Failure by analogy

October 10, 2013

The attempts by Chibuihem Stanley Amalaha, a postgraduate chemical engineering student at the University of Lagos, to use science to prove that homosexuality is unnatural and wrong are disturbing (The week in higher education, 19 September; “Gravity’s rainbow”, Letters, 26 September).

It is sad that a university student could fail to understand that magnets, atoms, molecules, cells and numbers do not share the emotions and understanding of morals that humans have. The use of a scientific analogy to prove that a specific human behaviour is either moral or immoral is a fool’s errand. Any genuine attempt would soon become mired in contradictions. For example, while at first glance the idea of covalent bonding (sharing electrons between atoms) might support the idea that communism is correct, Markovnikov’s rule would support capitalism. Rather than making a genuine but naive attempt to study the morals of human behaviour, I suspect that Amalaha is cherry-picking examples from science that support his views.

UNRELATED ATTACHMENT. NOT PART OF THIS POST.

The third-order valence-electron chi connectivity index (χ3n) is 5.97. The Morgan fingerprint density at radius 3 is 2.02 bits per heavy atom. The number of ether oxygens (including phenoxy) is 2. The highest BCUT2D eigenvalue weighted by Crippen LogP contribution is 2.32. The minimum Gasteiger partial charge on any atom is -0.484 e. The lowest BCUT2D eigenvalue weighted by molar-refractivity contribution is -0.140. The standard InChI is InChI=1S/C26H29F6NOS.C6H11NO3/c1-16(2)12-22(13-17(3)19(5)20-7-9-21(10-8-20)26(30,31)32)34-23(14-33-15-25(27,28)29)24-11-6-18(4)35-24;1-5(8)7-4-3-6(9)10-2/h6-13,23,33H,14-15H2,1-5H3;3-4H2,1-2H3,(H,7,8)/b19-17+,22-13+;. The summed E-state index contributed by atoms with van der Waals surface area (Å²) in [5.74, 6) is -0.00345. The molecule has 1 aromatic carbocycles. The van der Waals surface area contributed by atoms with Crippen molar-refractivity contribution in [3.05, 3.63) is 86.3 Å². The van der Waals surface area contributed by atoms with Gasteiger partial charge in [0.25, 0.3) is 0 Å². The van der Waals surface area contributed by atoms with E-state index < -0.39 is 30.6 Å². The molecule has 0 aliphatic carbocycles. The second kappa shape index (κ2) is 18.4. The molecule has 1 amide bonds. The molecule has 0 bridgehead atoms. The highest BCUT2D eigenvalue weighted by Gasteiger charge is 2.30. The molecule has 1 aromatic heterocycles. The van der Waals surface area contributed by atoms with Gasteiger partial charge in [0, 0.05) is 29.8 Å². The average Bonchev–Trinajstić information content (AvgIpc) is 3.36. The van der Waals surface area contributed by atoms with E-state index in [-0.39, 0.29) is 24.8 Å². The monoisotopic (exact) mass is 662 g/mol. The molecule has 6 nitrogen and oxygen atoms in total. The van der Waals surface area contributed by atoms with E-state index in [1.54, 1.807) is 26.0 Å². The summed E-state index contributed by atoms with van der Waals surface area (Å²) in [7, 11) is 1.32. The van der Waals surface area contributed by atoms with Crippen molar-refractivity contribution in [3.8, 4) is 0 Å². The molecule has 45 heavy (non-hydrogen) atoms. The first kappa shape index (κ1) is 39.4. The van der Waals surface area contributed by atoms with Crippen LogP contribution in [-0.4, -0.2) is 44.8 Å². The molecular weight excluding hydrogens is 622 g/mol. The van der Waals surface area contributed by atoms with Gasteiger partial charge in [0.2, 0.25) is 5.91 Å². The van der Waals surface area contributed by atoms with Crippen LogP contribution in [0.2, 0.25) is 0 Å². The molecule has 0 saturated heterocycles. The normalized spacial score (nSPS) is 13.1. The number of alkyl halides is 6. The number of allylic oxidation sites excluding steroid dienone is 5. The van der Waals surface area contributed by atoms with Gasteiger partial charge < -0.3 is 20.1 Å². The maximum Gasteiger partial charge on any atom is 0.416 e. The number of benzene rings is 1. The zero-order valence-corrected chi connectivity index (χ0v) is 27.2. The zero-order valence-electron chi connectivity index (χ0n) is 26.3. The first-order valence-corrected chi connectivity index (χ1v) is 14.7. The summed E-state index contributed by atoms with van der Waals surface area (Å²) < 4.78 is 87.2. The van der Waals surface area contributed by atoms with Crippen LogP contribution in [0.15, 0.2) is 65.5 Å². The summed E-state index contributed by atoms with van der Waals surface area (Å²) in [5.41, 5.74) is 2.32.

One common form of pseudoscience is when a person chooses the outcome and then designs the “research” to give the answer they desire. Amalaha’s efforts are an example of this class of thinking.

One particularly sad facet of the story is the attempt by Amalaha to use the name of David Aribike, professor of chemical engineering at Lagos, in support of his “thesis”. Aribike has informed me in writing that he has not endorsed Amalaha’s “work”. The idea of an academic’s name being misused in this way is perfectly horrible. I would also like to inform readers that the work on the “science of gay marriage” is in no way supported by Lagos: the university has published a statement explaining this.

Mark R. StJ Foreman
Associate professor
Nuclear chemistry/industrial materials recycling
Chalmers University of Technology

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